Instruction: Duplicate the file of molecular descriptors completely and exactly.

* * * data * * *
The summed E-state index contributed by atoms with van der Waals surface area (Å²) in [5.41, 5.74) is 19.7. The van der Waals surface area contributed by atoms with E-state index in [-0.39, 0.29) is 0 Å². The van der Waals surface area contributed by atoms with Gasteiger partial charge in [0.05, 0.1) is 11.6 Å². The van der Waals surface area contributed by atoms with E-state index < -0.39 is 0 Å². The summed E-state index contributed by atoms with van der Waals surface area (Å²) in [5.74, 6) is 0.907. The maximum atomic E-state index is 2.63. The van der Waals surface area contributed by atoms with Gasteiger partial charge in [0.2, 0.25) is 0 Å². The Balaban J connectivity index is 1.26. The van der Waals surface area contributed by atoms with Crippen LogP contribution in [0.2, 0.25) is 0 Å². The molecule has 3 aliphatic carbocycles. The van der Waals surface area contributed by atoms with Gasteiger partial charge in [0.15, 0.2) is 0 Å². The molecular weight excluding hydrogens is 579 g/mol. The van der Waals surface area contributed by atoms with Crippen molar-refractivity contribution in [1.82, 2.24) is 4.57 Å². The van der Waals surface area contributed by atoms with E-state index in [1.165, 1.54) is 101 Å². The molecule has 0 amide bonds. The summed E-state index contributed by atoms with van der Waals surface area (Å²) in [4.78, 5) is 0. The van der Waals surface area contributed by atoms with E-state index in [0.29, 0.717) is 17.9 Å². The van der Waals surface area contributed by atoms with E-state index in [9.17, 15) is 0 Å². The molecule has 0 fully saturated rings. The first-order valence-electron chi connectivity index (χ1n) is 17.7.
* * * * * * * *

The summed E-state index contributed by atoms with van der Waals surface area (Å²) in [5.41, 5.74) is 19.7. The van der Waals surface area contributed by atoms with E-state index in [-0.39, 0.29) is 0 Å². The van der Waals surface area contributed by atoms with Gasteiger partial charge in [0.05, 0.1) is 11.6 Å². The van der Waals surface area contributed by atoms with E-state index < -0.39 is 0 Å². The summed E-state index contributed by atoms with van der Waals surface area (Å²) in [5.74, 6) is 0.907. The maximum atomic E-state index is 2.63. The van der Waals surface area contributed by atoms with Gasteiger partial charge in [0.2, 0.25) is 0 Å². The Balaban J connectivity index is 1.26. The van der Waals surface area contributed by atoms with Crippen LogP contribution in [0.2, 0.25) is 0 Å². The molecule has 3 aliphatic carbocycles. The van der Waals surface area contributed by atoms with Gasteiger partial charge in [0.15, 0.2) is 0 Å². The molecular weight excluding hydrogens is 579 g/mol. The van der Waals surface area contributed by atoms with Crippen molar-refractivity contribution in [1.82, 2.24) is 4.57 Å². The van der Waals surface area contributed by atoms with E-state index in [1.165, 1.54) is 101 Å². The molecule has 0 amide bonds. The summed E-state index contributed by atoms with van der Waals surface area (Å²) in [4.78, 5) is 0. The van der Waals surface area contributed by atoms with E-state index in [0.29, 0.717) is 17.9 Å². The van der Waals surface area contributed by atoms with E-state index in [9.17, 15) is 0 Å². The molecule has 0 fully saturated rings. The first-order valence-electron chi connectivity index (χ1n) is 17.7.